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  • The former consist of silver minerals and gangue (vein matter, country-rock).

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  • Yet there were elements of weakness in his character which his short life only half revealed: an impetuosity which made him twice threaten to take his own life; a superstitious vein which impelled him to consult oracles and shrink from bad omens; an amiable dilettantism which led him to travel in Egypt while his enemy was plotting his ruin; a want of nerve and resolution which prevented him from coming to an open rupture with Piso till it was too late.

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  • In 1888 Zola departed from his usual vein in the idyllic story of Le Rive.

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  • I) on the branched or unbranched stem; (b) the growth of the main stem through the female flower; (c) the presence of a prominent single vein in the linear pinnae; (d) the structure of the female flower, which is peculiar in not having the form of a cone, but consists of numerous independent carpels, each of which bears two or more lateral ovules.

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  • Adiantum; the lowest vein in each half of the lamina follows a course parallel to the edge, and gives off numerous branches, which fork repeatedly as they spread in a palmate manner towards the leaf margin.

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  • The long linear leaves of some species of Podocarpus, in which the lamina is traversed by a single vein, recall the pinnae of Cycas; the branches of some Dacrydiums and other forms closely resemble those of lycopods; these superficial resemblances, both between different genera of conifers and between conifers and other plants, coupled with the usual occurrence of fossil coniferous twigs without cones attached to them, render the determination of extinct types a very unsatisfactory and frequently an impossible task.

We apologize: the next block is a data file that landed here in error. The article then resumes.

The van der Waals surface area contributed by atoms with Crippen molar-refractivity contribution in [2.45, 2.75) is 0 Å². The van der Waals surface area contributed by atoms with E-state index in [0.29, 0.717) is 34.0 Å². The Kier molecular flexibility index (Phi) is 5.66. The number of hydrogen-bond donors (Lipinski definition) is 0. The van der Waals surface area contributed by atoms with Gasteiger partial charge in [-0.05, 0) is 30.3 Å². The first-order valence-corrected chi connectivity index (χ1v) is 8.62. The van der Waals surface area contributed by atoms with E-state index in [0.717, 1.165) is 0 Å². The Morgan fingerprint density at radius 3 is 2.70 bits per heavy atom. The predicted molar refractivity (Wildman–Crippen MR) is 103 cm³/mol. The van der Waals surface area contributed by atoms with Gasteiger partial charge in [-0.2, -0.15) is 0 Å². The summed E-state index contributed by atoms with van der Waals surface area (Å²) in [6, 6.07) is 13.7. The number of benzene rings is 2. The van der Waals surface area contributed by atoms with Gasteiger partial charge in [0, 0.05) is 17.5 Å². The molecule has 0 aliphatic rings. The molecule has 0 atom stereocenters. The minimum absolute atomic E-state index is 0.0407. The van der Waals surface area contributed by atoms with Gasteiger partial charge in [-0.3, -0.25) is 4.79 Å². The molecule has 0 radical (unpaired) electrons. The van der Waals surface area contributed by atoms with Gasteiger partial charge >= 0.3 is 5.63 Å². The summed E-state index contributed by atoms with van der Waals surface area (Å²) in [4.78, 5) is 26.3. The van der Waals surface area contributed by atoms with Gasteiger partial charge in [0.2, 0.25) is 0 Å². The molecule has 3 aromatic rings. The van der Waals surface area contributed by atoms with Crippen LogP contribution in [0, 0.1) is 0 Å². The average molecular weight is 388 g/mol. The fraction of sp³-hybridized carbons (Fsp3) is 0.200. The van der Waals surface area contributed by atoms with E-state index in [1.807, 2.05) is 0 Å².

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  • The vascular bundle entering the stern from a leaf with a single vein passes by a more or less direct course into the central cylinder of the stem, and does not assume the girdle-like form characteristic of the cycadean leaf-trace.

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  • In species of which the leaves have more than one vein (e.g.

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  • Nageia) a canal occurs below each vein; in Tsuga, Torreya, Cephalotaxus, Sequoia, &c., a single canal occurs below the midrib; in Larix, Abies, &c., two canals run through the leaf parallel to the margins.

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  • The finer particles of clay in the line of the joint are washed away, while the sandy particles, which nearly all natural clays contain, remain behind and form a constantly deepening porous vein of sand crossing the base of the puddle.

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  • Thus the permeable vein grows vertically rather than horizontally, and ultimately assumes the form of a thin vertical sheet traversing the puddle wall, often diagonally in plan, and having a thickness which has varied in different cases from a few inches to a couple of feet or more, of almost clean sand rising to an observed height of 30 or 40 ft., and only arrested in its upward growth by the necessary lowering of the reservoir water to avoid serious danger.

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  • The sand-filled vein, several inches in width, was found, on taking out the puddle, to have terminated near the highest level to which the water was allowed to rise, but not to have worked downwards.